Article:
The year began with the death of David Bowie and then just got worse. Prince died in April, and throughout the rest of the year, dozens of other well-loved, talented, influential artists continued to leave this earthly plane. December continued the onslaught of pop culture deaths, with George Michael, Carrie Fisher, Richard Adams (Watership Down), and Debbie Reynolds dying within days of each other.

Still, there was a lot of amazing pop culture in 2016, which definitely helped ease the pain of these sad passings, as well as the foreboding political climate of the US (not to mention countries around the world; too numerous to mention). Here’s hoping 2017 is less traumatic for all of us.

Tyler Hodg: Best Netflix Originals Of 2016

Published on December 30th, 2016 in: Best Of Lists, Documentaries, Movies, Netflix Reviews, TV |

By Tyler Hodg


It’s been an inarguably great year to be a Netflix subscriber; the catalogue of lush original content has grown to its highest peak to date and while the service still provides a large amount of stinkers–we shall never talk about Fuller House, Marco Polo, or any of those new Adam Sandler films again—its substantial programs far outweigh its competitors. Below is a list of some standout content that Netflix has delivered over the past year. (more…)

Melissa Bratcher: Things That Made Me Happy In 2016

Published on December 29th, 2016 in: Best Of Lists, Feminism, Music, Podcasts, Soundtracks and Scores, TV |

By Melissa Bratcher


As ever, my Best Of list is a list of… things. Stuff that made me happy. When looking back at 2016, it’s hard not to feel a crushing ennui for all of those we lost and a general clusterfuckiness, but there were some gorgeous, delightful bright spots. Mine are, in no order whatsoever:

The Walking Dead, “Swear”

Published on December 23rd, 2016 in: Horror, Reviews, TV, TV Reviews |

By Laury Scarbro


Another week of separate story arcs, this episode takes us to a new location altogether: Oceanside. It’s not the most intriguing plot ever created for television, but the unknown will keep you interested. I rather thought that this episode’s beginning felt more like they’d borrowed writers from Fear The Walking Dead. It starts out with two girls on a beach. They’re obviously from another encampment, and they find another girl washed up on the beach. The older one doesn’t want the younger one to kill the girl.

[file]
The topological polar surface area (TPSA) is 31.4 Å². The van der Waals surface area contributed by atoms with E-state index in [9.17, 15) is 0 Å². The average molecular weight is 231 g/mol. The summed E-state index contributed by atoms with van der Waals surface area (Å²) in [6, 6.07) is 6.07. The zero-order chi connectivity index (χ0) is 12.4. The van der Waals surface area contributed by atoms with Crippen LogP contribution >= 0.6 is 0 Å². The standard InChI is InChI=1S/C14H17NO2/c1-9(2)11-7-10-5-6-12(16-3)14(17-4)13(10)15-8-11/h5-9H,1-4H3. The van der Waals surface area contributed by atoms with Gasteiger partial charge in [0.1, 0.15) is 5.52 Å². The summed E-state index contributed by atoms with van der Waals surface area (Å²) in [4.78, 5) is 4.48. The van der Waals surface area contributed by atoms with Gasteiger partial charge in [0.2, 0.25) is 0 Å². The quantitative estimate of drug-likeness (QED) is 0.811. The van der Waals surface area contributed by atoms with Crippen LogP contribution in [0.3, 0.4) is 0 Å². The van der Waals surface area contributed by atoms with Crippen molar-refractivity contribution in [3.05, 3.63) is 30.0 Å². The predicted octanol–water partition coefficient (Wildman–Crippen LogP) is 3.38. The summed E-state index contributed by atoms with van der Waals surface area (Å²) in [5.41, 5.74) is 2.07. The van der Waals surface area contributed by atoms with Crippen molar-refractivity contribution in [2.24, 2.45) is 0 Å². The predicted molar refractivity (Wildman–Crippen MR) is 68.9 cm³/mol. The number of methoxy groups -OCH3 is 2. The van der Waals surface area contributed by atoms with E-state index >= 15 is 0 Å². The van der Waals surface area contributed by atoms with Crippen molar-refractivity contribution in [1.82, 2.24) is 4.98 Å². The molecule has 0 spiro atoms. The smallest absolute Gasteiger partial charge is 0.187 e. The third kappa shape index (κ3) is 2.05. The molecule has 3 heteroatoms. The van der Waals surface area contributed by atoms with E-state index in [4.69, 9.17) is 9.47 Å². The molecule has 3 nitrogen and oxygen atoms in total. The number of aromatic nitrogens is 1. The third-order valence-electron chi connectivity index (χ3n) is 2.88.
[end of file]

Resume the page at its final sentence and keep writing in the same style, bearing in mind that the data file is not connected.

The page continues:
Best Of 2016: Riley Etheridge, Jr.

Published on December 22nd, 2016 in: Best Of Lists, Books, Movies, Music, TV |


Book: Swing Time by Zadie Smith—Friendship and class collide is an insightful and moving way.

Movie: Moonlight, directed by Barry Jenkins—Amazing performances chronicle the coming of age story of a young man in Miami.

Album: Rabbit Hole by Billy Crockett—Master producer releases his own collection of heartfelt and poetic songs.

Television: The Crown on Netflix —Who knew that history was so interesting? John Lithgow is amazing as Winston Churchill.

We reviewed Riley Etheridge, Jr.’s Secrets Hope & Waiting on September 23.

Best Of 2016: Jon Reynolds

Published on December 22nd, 2016 in: Best Of Lists, Music, TV |


2016 was not the best year in recent memory. Not only did we lose some of the most iconic musicians of the last four decades, but we also had to witness the rise and fall of cultural phenomena known as the “dab” (progressive form: “dabbing”). I believe that most Americans, and do I dare say, most inhabitants of our planet, are ready to put 2016 behind us.

With that being said, here are some of the more memorable moments that should be preserved, or at least not forgotten, from 2016.

Greatest Musical Shock of 2016
Let’s start with something morbid! Prince is no longer with us. The news of the iconic guitarist, vocalist, songwriter, arranger, and double-breasted jacket wearer hit news junkets like a ton of MineCraft bricks. As is recent tradition, I, along with the rest of the western world, bought and played his music, ensuring that his estate coffers would be filled for whoever might be indulging in his vast financial empire. But on a more serious note, we lost one of the most talented, creative, and truly pioneering musicians that has have graced a stage. This is not to mention his widely appreciated criticism of the music industry’s royalty and ownership laws: something every working musician and songwriter is fighting against these days. Farewell, you purple genie: you will be missed.

Greatest Television Show of 2016